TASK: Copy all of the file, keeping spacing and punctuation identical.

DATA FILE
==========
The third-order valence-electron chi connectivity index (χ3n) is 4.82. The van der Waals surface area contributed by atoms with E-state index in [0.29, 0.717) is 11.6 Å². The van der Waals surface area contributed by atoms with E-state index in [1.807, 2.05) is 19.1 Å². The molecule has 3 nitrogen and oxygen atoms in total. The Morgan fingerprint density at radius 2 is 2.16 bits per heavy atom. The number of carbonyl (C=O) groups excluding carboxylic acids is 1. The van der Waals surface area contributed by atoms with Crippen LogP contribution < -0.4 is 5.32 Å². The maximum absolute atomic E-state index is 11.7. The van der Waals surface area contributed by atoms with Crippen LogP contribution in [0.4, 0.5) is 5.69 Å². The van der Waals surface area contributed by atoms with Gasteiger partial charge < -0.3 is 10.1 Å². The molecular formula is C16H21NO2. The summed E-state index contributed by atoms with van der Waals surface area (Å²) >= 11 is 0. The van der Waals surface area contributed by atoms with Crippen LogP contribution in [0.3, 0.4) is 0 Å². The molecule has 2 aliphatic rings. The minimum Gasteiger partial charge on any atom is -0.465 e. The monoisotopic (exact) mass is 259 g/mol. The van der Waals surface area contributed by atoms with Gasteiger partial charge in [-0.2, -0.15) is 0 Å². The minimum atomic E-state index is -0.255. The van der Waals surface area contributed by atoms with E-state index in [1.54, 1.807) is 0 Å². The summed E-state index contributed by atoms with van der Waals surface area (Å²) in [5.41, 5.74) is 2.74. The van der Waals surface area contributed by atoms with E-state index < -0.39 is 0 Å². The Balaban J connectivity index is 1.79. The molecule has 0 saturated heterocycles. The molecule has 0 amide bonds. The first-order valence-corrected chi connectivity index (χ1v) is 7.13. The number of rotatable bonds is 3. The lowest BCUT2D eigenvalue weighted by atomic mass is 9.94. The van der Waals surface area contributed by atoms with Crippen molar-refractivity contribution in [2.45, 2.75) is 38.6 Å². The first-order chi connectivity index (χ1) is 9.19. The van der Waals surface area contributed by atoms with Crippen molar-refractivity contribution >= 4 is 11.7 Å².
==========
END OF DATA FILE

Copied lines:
The third-order valence-electron chi connectivity index (χ3n) is 4.82. The van der Waals surface area contributed by atoms with E-state index in [0.29, 0.717) is 11.6 Å². The van der Waals surface area contributed by atoms with E-state index in [1.807, 2.05) is 19.1 Å². The molecule has 3 nitrogen and oxygen atoms in total. The Morgan fingerprint density at radius 2 is 2.16 bits per heavy atom. The number of carbonyl (C=O) groups excluding carboxylic acids is 1. The van der Waals surface area contributed by atoms with Crippen LogP contribution < -0.4 is 5.32 Å². The maximum absolute atomic E-state index is 11.7. The van der Waals surface area contributed by atoms with Crippen LogP contribution in [0.4, 0.5) is 5.69 Å². The van der Waals surface area contributed by atoms with Gasteiger partial charge < -0.3 is 10.1 Å². The molecular formula is C16H21NO2. The summed E-state index contributed by atoms with van der Waals surface area (Å²) >= 11 is 0. The van der Waals surface area contributed by atoms with Crippen LogP contribution in [0.3, 0.4) is 0 Å². The molecule has 2 aliphatic rings. The minimum Gasteiger partial charge on any atom is -0.465 e. The monoisotopic (exact) mass is 259 g/mol. The van der Waals surface area contributed by atoms with Gasteiger partial charge in [-0.2, -0.15) is 0 Å². The minimum atomic E-state index is -0.255. The van der Waals surface area contributed by atoms with E-state index in [1.54, 1.807) is 0 Å². The summed E-state index contributed by atoms with van der Waals surface area (Å²) in [5.41, 5.74) is 2.74. The van der Waals surface area contributed by atoms with E-state index < -0.39 is 0 Å². The Balaban J connectivity index is 1.79. The molecule has 0 saturated heterocycles. The molecule has 0 amide bonds. The first-order valence-corrected chi connectivity index (χ1v) is 7.13. The number of rotatable bonds is 3. The lowest BCUT2D eigenvalue weighted by atomic mass is 9.94. The van der Waals surface area contributed by atoms with Crippen molar-refractivity contribution in [2.45, 2.75) is 38.6 Å². The first-order chi connectivity index (χ1) is 9.19. The van der Waals surface area contributed by atoms with Crippen molar-refractivity contribution >= 4 is 11.7 Å².